|Mail to a friend · Print this article · Previous Columns|
|Tony Phillips' Take on Math in the Media |
A monthly survey of math news
A new Mersenne prime! These are prime numbers of the form: the n-th power of 2 minus 1. For instance 3 (n=2), 7 (n = 3), 31 (n = 5), 127 (n = 7) are Mersenne primes. These were known in antiquity. More were found starting in the Renaissance, about one per century, until the 20th. Now they've been finding one a year. Last year the first 37 were known, with the largest corresponding to n = 3021377. On June 1 1999 a new Mersenne prime was found, corresponding to n = 6972593. This number has 2098960 digits in its decimal expansion. The discoverer, Nayan Hajratwala, gets a $50,000 prize for his achievement (less than 2.5 cents per digit). Hajratwala worked with the Great Internet Mersenne Prime Search which ``harnesses the power of thousands of small computers like yours to solve the seemingly intractable problem of finding HUGE prime numbers.'' You can play, too.
What's purple and commutes? An abelian grape. What's gray and does non-commutative algebra? Your unconscious brain. The May 20 Nature has a report ``Non-commutativity in the brain'' by an international team (Canada, Switzerland, Germany). The vestibulo-ocular reflex (VOR) is what moves your eyes in the opposite direction when your head turns. Since the algebra of rotations (under composition) is non-commutative it follows that the neural processing that computes the reflex must be non-commutative, too. Surprisingly, according to the authors this ideal behaviour is not predicted by most models of the neural circuitry underlying the VOR.
What has six legs and does path integrals? An ant. A british-french team studying the navigation of Cataglyphis cursor analyzes the interplay between path-integration and landmark recognition (``The use of path integration to guide route learning in ants'', Nature, June 24). The experiments reported are all 2-dimensional; otherwise the ants would be surely be performing non-abelian path integration.
Phase transitions in computation. In a physical system a phase transition occurs when the system switches from one pattern of behavior to another. Above and below zero centigrade water has two very different responses to changes in temperature. Freezing-melting is a phase transition. Scientists studying computational complexity have found similar phenomena in their investigation of the K-SAT (for ``K-satisfiability'') problem. This is reported in ``Separating the Insolvable and the Merely Difficult, '' a piece by George Johnson in the July 13 New York Times, picking up an article in in the July 8 Nature by Monasson, Zecchina, Kirkpatrick, Selman and Troyansky along with a `news and views' column by Philip Anderson. The K-SAT problem can be taken as a representative for ``a large collection of problems (several thousand in fact) from many different fields.'' What the authors find is that the variation of solution time with respect to increase in problem size shows a phase transition: a critical size (analogous to the melting point of water) above which and below which the response patterns are different. Moreover, the nature of this phase transition depends on the parameter K and on the resulting complexity of the K-SAT problem. ``Our results show that techniques from statistical physics can provide important new insights into computational phenomena, possibly leading to improved solution methods. In addition, computational problems, viewed as many-particle systems, provide models which challenge the assumptions of physics, and may shed light on the behaviour of some highly nonlinear materials now coming under study.''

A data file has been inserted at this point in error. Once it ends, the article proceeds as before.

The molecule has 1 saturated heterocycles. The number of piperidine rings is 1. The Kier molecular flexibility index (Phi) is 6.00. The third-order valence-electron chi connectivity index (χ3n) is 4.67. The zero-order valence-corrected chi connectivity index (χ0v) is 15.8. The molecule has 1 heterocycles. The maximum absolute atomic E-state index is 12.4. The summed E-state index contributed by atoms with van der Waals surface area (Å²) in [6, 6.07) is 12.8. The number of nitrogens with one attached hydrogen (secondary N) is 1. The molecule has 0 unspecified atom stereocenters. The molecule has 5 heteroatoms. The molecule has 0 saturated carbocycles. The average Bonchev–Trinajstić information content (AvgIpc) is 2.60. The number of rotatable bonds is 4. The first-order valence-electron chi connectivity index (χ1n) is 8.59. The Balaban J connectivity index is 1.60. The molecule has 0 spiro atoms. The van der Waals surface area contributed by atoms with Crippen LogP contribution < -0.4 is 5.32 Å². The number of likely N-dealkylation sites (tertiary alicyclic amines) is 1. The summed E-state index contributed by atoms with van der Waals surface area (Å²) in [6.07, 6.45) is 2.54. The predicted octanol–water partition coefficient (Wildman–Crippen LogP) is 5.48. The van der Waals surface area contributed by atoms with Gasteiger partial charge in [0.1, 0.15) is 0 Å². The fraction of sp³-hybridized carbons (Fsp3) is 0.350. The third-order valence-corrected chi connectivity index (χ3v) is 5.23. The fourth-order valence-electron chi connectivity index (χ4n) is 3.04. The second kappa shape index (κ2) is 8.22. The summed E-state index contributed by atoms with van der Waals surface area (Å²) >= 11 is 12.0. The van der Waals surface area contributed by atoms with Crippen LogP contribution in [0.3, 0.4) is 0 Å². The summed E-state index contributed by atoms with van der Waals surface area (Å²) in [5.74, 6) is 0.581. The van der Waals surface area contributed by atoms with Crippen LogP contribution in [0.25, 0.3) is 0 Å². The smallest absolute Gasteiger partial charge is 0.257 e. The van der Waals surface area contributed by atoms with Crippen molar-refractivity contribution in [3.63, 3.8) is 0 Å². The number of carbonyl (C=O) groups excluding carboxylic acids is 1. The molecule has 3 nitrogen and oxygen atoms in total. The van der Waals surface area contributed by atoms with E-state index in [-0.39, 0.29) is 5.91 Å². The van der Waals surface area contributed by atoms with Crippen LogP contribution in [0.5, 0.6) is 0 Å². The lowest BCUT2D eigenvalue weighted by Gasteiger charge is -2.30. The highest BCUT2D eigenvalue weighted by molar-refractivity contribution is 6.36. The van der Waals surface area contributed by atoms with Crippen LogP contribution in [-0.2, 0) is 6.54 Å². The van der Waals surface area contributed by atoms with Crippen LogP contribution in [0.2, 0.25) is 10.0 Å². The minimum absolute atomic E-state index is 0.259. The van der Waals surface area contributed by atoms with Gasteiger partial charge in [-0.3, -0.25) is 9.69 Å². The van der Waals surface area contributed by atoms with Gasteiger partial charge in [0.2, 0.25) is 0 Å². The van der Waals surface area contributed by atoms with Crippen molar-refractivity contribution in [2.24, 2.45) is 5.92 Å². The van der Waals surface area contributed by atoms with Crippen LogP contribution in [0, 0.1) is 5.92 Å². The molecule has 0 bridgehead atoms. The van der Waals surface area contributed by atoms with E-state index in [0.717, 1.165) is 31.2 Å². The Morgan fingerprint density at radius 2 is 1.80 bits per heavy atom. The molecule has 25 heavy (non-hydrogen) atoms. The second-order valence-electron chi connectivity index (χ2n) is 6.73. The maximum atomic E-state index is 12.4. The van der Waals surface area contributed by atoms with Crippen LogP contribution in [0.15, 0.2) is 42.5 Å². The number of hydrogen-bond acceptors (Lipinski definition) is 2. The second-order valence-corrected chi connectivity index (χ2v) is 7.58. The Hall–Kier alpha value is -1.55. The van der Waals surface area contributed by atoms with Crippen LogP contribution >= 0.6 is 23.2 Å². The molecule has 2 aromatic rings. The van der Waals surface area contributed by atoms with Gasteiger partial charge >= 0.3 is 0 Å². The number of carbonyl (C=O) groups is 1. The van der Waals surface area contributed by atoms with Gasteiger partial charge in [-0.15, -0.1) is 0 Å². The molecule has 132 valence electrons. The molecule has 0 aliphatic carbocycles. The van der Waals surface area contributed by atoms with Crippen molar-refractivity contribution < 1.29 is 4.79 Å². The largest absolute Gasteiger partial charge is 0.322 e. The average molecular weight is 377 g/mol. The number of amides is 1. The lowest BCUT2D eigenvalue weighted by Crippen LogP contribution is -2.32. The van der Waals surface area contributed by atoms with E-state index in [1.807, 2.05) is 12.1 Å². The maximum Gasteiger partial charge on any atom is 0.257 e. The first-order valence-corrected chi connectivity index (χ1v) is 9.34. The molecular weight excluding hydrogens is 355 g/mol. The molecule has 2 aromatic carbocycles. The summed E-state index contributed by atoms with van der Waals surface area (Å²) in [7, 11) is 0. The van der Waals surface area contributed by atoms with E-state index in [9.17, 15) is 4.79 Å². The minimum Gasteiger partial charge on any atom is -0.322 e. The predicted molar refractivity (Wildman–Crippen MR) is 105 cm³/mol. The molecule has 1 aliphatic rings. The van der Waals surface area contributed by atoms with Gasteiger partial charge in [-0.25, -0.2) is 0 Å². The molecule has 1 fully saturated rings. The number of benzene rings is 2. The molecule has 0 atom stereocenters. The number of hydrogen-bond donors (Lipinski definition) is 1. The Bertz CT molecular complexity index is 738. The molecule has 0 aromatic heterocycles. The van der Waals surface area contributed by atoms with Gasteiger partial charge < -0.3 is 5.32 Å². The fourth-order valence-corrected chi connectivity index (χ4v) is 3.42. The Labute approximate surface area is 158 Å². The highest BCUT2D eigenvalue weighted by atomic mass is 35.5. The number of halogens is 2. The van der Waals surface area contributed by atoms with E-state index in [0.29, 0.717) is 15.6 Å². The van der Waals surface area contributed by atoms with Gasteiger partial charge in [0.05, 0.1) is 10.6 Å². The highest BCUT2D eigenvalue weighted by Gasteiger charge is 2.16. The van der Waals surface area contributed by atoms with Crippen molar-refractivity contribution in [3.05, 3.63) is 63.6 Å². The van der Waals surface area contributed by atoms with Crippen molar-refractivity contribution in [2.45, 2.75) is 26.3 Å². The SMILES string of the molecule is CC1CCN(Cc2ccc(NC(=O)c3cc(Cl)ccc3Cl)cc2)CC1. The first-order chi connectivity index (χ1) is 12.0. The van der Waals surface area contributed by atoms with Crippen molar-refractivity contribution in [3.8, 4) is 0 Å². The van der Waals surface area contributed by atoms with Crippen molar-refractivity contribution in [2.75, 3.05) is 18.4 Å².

Phase transitions in traffic. Ever wonder why you suddenly go from stop-and-go to smooth sailing? You are experiencing a phase transition in traffic flow. Peter Weiss in the July 3 Science News explains how mathematical models are indicating ``previously unrecognized complexity in highway flow.'' Some models have been linked with data from road sensors to give real-time information on traffic flow. Sample the traffic in Duisburg, Germany. Warning: not all traffic engineers dig the sophistication. ``When congestion arises for no apparent reason,'' says Carlos Daganzo of UC Berkeley, ``this just means that its cause has not been identified.''
Unemployed but busy genius. The MacArthur Foundation 1999 Fellows include Jeff Weeks, free-lance mathematician and author of The Shape of Space. At the Geometry Center Weeks developed the Snappea hyperbolic structures programs which among other things go from a knot you sketch with the mouse to a complete description of the canonical hyperbolic structure on the complement of that knot in 3-space. Check out his genial Web site.